For those taking STEP in 2013, here is the place to discuss, post problems, or ask any questions you may have regarding the exam!
Download the STEP Megapack here
Please read this post before asking questions.
This includes the following:
Past papers, solutions, exam reports 1987-2011 (download separately for years 1998-2012 here)
Formula booklet (download separately here)
Stephen Siklos' booklets (download separately here and here)
Spreadsheet to print out and keep track of which questions you have done (download separately here)
for a cross reference between the first Siklos booklet and the original STEP papers from which the questions are taken.
The University of Warwick has uploaded a few videos of worked out STEP questions here
, which you may find helpful.
you will find the STEP Problem-Solving society, a fun thread where you can solve/mark problems with your peers.
TSR has a solution bank of its own if you are interested:
· 2012 II
· 2012 III
(note: 2008 and 2010 are incomplete, and 2009 seems to be non-existant)
Avoid recent papers & solutions at all costs (2009 - 2012)! You will need these as mocks in June 2013!
For the moment, the links are there more for coherence than anything else.
When should I start preparing?
Start preparing early
(but be careful not to use up all the past papers too fast!).
Where do I start?
S. Siklos' booklets are a good place to start (link above)
. Once you feel more comfortable with the questions, you may
want to tackle STEP I papers. It is good to begin with papers that are not too old (the exam has somewhat changed since 1987)
but not too recent: I would say start around 2000.
Doing one question a day starting January/February and then moving on to full papers in April/May is a good plan.
Your aim should be approximately 45 minutes per question.
What if I get stuck?
Don't worry if STEP seems difficult at first - it is meant
to be hard, and everyone is feeling the same. When you're stuck,
keep searching. Why is this so important? Because you will
get stuck in the exam at some point
(unless you're superhuman,
which you may well be), and in the exam, you will not have a hints & answers booklet.
Get used to the idea of spending lots of time on a single question.
Will it get easier?
Yes - but this doesn't mean it will get easy
. With practise, you will come to enjoy the problem solving,
and you will start recognising certain techniques/tricks which inevitably make the questions more accessible.
Also, it should be said that many questions seem very difficult from the outside, but turn out to be
easier than expected once you start writing things down.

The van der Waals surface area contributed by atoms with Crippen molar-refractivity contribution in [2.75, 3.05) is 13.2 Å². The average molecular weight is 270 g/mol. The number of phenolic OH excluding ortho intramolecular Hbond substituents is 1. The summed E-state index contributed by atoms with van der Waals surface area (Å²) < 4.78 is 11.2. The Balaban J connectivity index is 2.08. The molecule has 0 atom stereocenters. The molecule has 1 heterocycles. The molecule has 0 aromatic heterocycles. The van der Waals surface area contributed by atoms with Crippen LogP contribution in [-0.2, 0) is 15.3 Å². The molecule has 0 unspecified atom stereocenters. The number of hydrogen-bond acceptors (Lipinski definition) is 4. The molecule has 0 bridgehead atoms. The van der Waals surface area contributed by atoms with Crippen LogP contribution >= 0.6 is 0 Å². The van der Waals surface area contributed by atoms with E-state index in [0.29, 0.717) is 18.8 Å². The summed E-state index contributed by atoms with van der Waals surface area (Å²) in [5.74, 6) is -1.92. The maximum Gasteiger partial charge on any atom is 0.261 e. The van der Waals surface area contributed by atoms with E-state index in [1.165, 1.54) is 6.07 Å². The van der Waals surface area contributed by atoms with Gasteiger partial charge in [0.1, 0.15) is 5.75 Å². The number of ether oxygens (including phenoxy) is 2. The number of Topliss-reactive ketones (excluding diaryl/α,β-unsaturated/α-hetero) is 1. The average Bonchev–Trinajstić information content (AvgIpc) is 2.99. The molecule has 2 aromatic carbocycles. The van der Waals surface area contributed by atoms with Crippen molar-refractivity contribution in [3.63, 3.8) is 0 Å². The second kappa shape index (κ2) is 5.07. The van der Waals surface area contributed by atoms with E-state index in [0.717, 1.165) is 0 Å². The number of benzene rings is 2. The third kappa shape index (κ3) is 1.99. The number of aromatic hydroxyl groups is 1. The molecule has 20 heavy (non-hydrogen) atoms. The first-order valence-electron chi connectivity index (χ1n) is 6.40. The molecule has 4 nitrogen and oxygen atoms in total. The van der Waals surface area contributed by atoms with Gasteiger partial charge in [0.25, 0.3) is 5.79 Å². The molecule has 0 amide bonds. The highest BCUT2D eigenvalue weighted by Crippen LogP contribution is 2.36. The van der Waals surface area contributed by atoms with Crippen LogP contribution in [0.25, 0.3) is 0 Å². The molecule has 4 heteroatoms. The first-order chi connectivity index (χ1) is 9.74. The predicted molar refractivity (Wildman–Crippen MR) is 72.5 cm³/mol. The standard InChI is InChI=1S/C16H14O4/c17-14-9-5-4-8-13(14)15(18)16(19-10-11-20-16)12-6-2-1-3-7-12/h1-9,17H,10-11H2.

Is it strategic to focus on pure only?
No. Since preparation time isn't an issue, it is best to give yourself more choice
and work on all areas of STEP questions. You never know where a gift-question might lie.
Also, rumor has it that the applied questions tend to be slightly
easier than the pure ones.
Read the post below for more information
(many thanks to shamika)
Look here or the last pages of Siklos' booklets
STEP I & II:
C1-4 + M1-2 + S1-2 + proof by induction
Above + FP1-3 + M3-5 + S3-4
The syllabus for III is very wide,
so the above is roughly
what the questions can
(TSR thread) & Graph sketching
STEP grades: S (Outstanding), 1 (Very good), 2 (Good), 3 (Satisfactory), U (Unclassified)
Mark-schemes are not published so it is difficult to say how STEP is marked. What we do
Questions are marked out of 20, no bonus points - you should look at no more than
6 questions in the exam (total out of 120). Any correct answer will be awarded maximum marks.
No points are given for mathematical elegance. Most marks are method marks: according to DFranklin
small slip-ups will only cost you 1-2 points. Four good (not necessarily perfect) answers will generally
award you a 1.
The Exam Reports (link above)
are informative on marking too - take a look.
Grade boundaries for years 2000-2012:
STEP I: 93 - 77
- 54 -35
STEP II: 91 - 72
- 60 - 31
STEP III: 84 - 65
- 53 - 32
The exam lasts 3 hours sharp. With the exam sheet, you will be given the formula booklet (link above)
It is the same each year. Calculators are obviously banned.
You will have to write in black ink, and correction fluid is not
Drafting paper is
allowed (ask your school to provide some if you want any), but generally it is advised to
of your working down on the exam sheet - even if this means writing out multiplications.
Standard (STEP) offers
University of Cambridge: 1,1 in STEP II, III
University of Warwick: 1 (if A*A* not ach.) or 2 in any paper
Imperial College London: 2 in STEP II or III (occasionally)
University College London: 1 (if A*A* not ach.)
University of Bath: 2 in any paper (occasionally)
In the week before the exam...
(thank you shamika)